Information and discussion on all aspects of British photographic history
Spitting: Photographs by Andrew Bruce and Anna Fox was commissioned by James Hyman Gallery in order to coincide with this year’s general election. One of the most popular British television programmes of the 1980s and 1990s, watched by an audience of 15 million people at its peak, Spitting Image featured puppet caricatures of prominent celebrities of the time, including international politicians and the Royal Family, among others. The series was cancelled in 1996 but remains a seminal piece of British television.
Echoing the garish photographs made by Spitting Image creators Peter Fluck and Roger Law before Martin Lambie-Nairn approached them to suggest adapting their creations for television, Fox and Bruce spent weeks in the studio working with a selection of the original puppets, crafting these ominous images. Photographed either against brightly coloured neon backdrops or shrouded by darkness, each image depicts a former Tory party member. Rendered in extraordinary detail on large format film, at times stripped of their clothing, every mark on the latex or foam is made visible and accentuated, including signs of wear, fragility and decay. Presented in this way, the puppets become evocative emblems of a past era and a faded power. There is an awkward tension in these photographs between the puppets as depictions of people, as cultural icons and also as crumbling modern artefacts.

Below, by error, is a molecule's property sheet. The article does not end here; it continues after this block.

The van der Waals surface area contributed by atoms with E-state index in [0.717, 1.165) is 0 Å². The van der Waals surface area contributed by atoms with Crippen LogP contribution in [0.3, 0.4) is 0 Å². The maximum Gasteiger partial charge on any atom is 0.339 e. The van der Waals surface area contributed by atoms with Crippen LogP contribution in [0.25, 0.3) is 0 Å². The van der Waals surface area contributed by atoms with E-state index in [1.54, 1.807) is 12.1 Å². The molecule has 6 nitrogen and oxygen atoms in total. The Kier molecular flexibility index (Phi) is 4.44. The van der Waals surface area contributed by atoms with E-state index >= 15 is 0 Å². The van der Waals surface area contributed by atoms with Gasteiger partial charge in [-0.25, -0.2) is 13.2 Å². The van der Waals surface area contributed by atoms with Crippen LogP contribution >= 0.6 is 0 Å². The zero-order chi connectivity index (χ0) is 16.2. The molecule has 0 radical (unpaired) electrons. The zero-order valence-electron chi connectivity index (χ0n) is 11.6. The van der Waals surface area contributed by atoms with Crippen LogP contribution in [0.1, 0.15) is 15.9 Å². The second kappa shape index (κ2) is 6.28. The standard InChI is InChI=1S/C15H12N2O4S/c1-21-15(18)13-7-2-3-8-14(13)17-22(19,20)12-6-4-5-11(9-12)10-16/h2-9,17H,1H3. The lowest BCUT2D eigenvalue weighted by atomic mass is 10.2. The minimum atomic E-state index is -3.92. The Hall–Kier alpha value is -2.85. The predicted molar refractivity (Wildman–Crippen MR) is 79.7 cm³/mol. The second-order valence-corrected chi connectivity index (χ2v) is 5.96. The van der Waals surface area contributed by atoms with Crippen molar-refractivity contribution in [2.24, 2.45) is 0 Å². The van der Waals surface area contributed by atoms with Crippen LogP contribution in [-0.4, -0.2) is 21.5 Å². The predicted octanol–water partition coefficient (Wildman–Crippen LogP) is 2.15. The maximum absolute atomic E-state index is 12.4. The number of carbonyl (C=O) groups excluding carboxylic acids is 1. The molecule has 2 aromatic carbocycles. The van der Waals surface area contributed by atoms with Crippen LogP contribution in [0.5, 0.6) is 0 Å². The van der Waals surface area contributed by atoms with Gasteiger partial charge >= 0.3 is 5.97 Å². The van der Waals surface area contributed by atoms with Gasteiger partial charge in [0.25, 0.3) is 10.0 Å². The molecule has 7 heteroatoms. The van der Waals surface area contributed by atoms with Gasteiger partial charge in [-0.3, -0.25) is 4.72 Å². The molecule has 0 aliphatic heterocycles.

Fox and Bruce say of their experience of making the work, ‘Once we had them out of their packing cases, lying on the studio floor, the puppets looked broken, aged, decrepit and lacking any glimmer of life…Spitting Image was a great show that was made, in the wake of Python, at a time when humour really could be outrageous. These puppets, imbued with satire, represented our most significant politicians at their worst…Now….we are left with the remnants of a different age.’
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